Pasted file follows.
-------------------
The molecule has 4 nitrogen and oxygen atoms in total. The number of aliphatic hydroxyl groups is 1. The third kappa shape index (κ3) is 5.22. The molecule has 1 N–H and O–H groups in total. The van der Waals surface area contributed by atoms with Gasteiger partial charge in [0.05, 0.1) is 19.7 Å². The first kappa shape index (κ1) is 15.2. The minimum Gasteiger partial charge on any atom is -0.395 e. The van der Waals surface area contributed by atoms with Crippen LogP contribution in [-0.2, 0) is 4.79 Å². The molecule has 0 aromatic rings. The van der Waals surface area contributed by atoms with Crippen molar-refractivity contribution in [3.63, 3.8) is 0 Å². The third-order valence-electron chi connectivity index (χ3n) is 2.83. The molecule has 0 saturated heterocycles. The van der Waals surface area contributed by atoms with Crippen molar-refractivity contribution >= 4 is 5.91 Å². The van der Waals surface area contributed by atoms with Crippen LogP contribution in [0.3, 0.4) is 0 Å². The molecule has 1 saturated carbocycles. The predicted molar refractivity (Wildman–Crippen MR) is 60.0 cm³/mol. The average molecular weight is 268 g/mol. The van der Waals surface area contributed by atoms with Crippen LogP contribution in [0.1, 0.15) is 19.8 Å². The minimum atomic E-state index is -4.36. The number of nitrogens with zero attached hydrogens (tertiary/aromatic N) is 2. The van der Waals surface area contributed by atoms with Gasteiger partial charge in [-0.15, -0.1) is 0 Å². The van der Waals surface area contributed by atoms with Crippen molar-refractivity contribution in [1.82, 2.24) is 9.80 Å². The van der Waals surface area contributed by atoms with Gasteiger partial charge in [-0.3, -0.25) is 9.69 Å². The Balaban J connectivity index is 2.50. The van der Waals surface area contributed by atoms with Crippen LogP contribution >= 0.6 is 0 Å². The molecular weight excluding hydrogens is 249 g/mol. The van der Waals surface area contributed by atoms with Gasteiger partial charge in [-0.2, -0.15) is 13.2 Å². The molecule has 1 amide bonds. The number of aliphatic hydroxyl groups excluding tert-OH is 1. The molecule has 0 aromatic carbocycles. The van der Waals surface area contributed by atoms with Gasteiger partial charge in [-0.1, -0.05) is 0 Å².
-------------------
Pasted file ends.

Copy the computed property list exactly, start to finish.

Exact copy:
The molecule has 4 nitrogen and oxygen atoms in total. The number of aliphatic hydroxyl groups is 1. The third kappa shape index (κ3) is 5.22. The molecule has 1 N–H and O–H groups in total. The van der Waals surface area contributed by atoms with Gasteiger partial charge in [0.05, 0.1) is 19.7 Å². The first kappa shape index (κ1) is 15.2. The minimum Gasteiger partial charge on any atom is -0.395 e. The van der Waals surface area contributed by atoms with Crippen LogP contribution in [-0.2, 0) is 4.79 Å². The molecule has 0 aromatic rings. The van der Waals surface area contributed by atoms with Crippen molar-refractivity contribution in [3.63, 3.8) is 0 Å². The third-order valence-electron chi connectivity index (χ3n) is 2.83. The molecule has 0 saturated heterocycles. The van der Waals surface area contributed by atoms with Crippen molar-refractivity contribution >= 4 is 5.91 Å². The van der Waals surface area contributed by atoms with Crippen LogP contribution in [0.3, 0.4) is 0 Å². The molecule has 1 saturated carbocycles. The predicted molar refractivity (Wildman–Crippen MR) is 60.0 cm³/mol. The average molecular weight is 268 g/mol. The van der Waals surface area contributed by atoms with Crippen LogP contribution in [0.1, 0.15) is 19.8 Å². The minimum atomic E-state index is -4.36. The number of nitrogens with zero attached hydrogens (tertiary/aromatic N) is 2. The van der Waals surface area contributed by atoms with Gasteiger partial charge in [-0.15, -0.1) is 0 Å². The van der Waals surface area contributed by atoms with Crippen molar-refractivity contribution in [1.82, 2.24) is 9.80 Å². The van der Waals surface area contributed by atoms with Gasteiger partial charge in [-0.3, -0.25) is 9.69 Å². The Balaban J connectivity index is 2.50. The van der Waals surface area contributed by atoms with Crippen LogP contribution >= 0.6 is 0 Å². The molecular weight excluding hydrogens is 249 g/mol. The van der Waals surface area contributed by atoms with Gasteiger partial charge in [-0.2, -0.15) is 13.2 Å². The molecule has 1 amide bonds. The number of aliphatic hydroxyl groups excluding tert-OH is 1. The molecule has 0 aromatic carbocycles. The van der Waals surface area contributed by atoms with Gasteiger partial charge in [-0.1, -0.05) is 0 Å².